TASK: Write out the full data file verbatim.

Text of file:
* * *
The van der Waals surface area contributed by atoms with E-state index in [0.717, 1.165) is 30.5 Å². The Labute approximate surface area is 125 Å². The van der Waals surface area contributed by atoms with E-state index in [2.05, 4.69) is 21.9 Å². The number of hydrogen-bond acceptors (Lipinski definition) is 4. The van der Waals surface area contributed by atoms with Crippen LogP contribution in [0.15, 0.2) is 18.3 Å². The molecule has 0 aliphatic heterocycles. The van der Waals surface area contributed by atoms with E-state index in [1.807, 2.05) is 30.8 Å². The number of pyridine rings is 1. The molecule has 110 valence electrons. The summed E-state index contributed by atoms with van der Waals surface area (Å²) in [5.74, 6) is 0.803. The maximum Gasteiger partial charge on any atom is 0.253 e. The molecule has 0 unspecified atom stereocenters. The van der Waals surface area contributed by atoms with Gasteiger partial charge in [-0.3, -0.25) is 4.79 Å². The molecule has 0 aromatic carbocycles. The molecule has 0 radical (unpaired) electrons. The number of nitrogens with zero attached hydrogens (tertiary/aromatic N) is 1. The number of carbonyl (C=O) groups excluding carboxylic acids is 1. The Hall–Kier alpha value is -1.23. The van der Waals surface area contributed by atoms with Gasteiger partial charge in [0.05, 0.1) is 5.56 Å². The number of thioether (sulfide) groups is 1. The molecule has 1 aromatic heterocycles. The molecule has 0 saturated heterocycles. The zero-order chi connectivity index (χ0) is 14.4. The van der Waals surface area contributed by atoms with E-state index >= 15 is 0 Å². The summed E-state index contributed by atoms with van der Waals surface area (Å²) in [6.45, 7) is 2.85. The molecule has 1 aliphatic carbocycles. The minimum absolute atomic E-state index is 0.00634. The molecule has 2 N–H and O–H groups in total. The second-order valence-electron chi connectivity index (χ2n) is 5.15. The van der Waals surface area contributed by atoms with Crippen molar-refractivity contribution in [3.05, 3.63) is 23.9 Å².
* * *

The van der Waals surface area contributed by atoms with E-state index in [0.717, 1.165) is 30.5 Å². The Labute approximate surface area is 125 Å². The van der Waals surface area contributed by atoms with E-state index in [2.05, 4.69) is 21.9 Å². The number of hydrogen-bond acceptors (Lipinski definition) is 4. The van der Waals surface area contributed by atoms with Crippen LogP contribution in [0.15, 0.2) is 18.3 Å². The molecule has 0 aliphatic heterocycles. The van der Waals surface area contributed by atoms with E-state index in [1.807, 2.05) is 30.8 Å². The number of pyridine rings is 1. The molecule has 110 valence electrons. The summed E-state index contributed by atoms with van der Waals surface area (Å²) in [5.74, 6) is 0.803. The maximum Gasteiger partial charge on any atom is 0.253 e. The molecule has 0 unspecified atom stereocenters. The van der Waals surface area contributed by atoms with Gasteiger partial charge in [-0.3, -0.25) is 4.79 Å². The molecule has 0 aromatic carbocycles. The molecule has 0 radical (unpaired) electrons. The number of nitrogens with zero attached hydrogens (tertiary/aromatic N) is 1. The number of carbonyl (C=O) groups excluding carboxylic acids is 1. The Hall–Kier alpha value is -1.23. The van der Waals surface area contributed by atoms with Gasteiger partial charge in [0.05, 0.1) is 5.56 Å². The number of thioether (sulfide) groups is 1. The molecule has 1 aromatic heterocycles. The molecule has 0 saturated heterocycles. The zero-order chi connectivity index (χ0) is 14.4. The van der Waals surface area contributed by atoms with E-state index >= 15 is 0 Å². The summed E-state index contributed by atoms with van der Waals surface area (Å²) in [6.45, 7) is 2.85. The molecule has 1 aliphatic carbocycles. The minimum absolute atomic E-state index is 0.00634. The molecule has 2 N–H and O–H groups in total. The second-order valence-electron chi connectivity index (χ2n) is 5.15. The van der Waals surface area contributed by atoms with Crippen molar-refractivity contribution in [3.05, 3.63) is 23.9 Å².